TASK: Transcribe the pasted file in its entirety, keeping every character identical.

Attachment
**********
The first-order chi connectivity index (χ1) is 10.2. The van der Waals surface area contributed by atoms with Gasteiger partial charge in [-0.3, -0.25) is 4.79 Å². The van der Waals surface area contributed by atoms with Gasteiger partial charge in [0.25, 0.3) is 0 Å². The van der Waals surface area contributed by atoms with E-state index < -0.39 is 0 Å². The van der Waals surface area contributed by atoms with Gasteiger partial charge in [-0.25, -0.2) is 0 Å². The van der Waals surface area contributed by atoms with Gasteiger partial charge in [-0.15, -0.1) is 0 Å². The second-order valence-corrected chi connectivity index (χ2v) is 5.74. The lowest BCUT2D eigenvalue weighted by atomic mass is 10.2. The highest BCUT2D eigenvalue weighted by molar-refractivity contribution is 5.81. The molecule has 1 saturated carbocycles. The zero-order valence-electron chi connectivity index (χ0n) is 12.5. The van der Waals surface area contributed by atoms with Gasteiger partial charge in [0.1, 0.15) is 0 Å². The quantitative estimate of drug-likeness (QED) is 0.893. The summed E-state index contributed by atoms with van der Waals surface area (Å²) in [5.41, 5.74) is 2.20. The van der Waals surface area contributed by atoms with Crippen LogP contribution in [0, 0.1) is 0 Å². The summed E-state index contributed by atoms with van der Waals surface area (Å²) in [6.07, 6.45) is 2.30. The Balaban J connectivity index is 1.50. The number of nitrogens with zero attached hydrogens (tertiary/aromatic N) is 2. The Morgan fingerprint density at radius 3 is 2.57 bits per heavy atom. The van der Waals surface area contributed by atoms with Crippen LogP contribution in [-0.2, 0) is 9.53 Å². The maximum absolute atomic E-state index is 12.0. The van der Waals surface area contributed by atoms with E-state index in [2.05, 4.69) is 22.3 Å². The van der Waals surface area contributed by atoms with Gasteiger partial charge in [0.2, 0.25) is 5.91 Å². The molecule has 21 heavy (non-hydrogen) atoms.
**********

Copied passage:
The first-order chi connectivity index (χ1) is 10.2. The van der Waals surface area contributed by atoms with Gasteiger partial charge in [-0.3, -0.25) is 4.79 Å². The van der Waals surface area contributed by atoms with Gasteiger partial charge in [0.25, 0.3) is 0 Å². The van der Waals surface area contributed by atoms with E-state index < -0.39 is 0 Å². The van der Waals surface area contributed by atoms with Gasteiger partial charge in [-0.25, -0.2) is 0 Å². The van der Waals surface area contributed by atoms with Gasteiger partial charge in [-0.15, -0.1) is 0 Å². The second-order valence-corrected chi connectivity index (χ2v) is 5.74. The lowest BCUT2D eigenvalue weighted by atomic mass is 10.2. The highest BCUT2D eigenvalue weighted by molar-refractivity contribution is 5.81. The molecule has 1 saturated carbocycles. The zero-order valence-electron chi connectivity index (χ0n) is 12.5. The van der Waals surface area contributed by atoms with Gasteiger partial charge in [0.1, 0.15) is 0 Å². The quantitative estimate of drug-likeness (QED) is 0.893. The summed E-state index contributed by atoms with van der Waals surface area (Å²) in [5.41, 5.74) is 2.20. The van der Waals surface area contributed by atoms with Crippen LogP contribution in [0, 0.1) is 0 Å². The summed E-state index contributed by atoms with van der Waals surface area (Å²) in [6.07, 6.45) is 2.30. The Balaban J connectivity index is 1.50. The number of nitrogens with zero attached hydrogens (tertiary/aromatic N) is 2. The Morgan fingerprint density at radius 3 is 2.57 bits per heavy atom. The van der Waals surface area contributed by atoms with Crippen LogP contribution in [-0.2, 0) is 9.53 Å². The maximum absolute atomic E-state index is 12.0. The van der Waals surface area contributed by atoms with E-state index in [2.05, 4.69) is 22.3 Å². The van der Waals surface area contributed by atoms with Gasteiger partial charge in [0.2, 0.25) is 5.91 Å². The molecule has 21 heavy (non-hydrogen) atoms.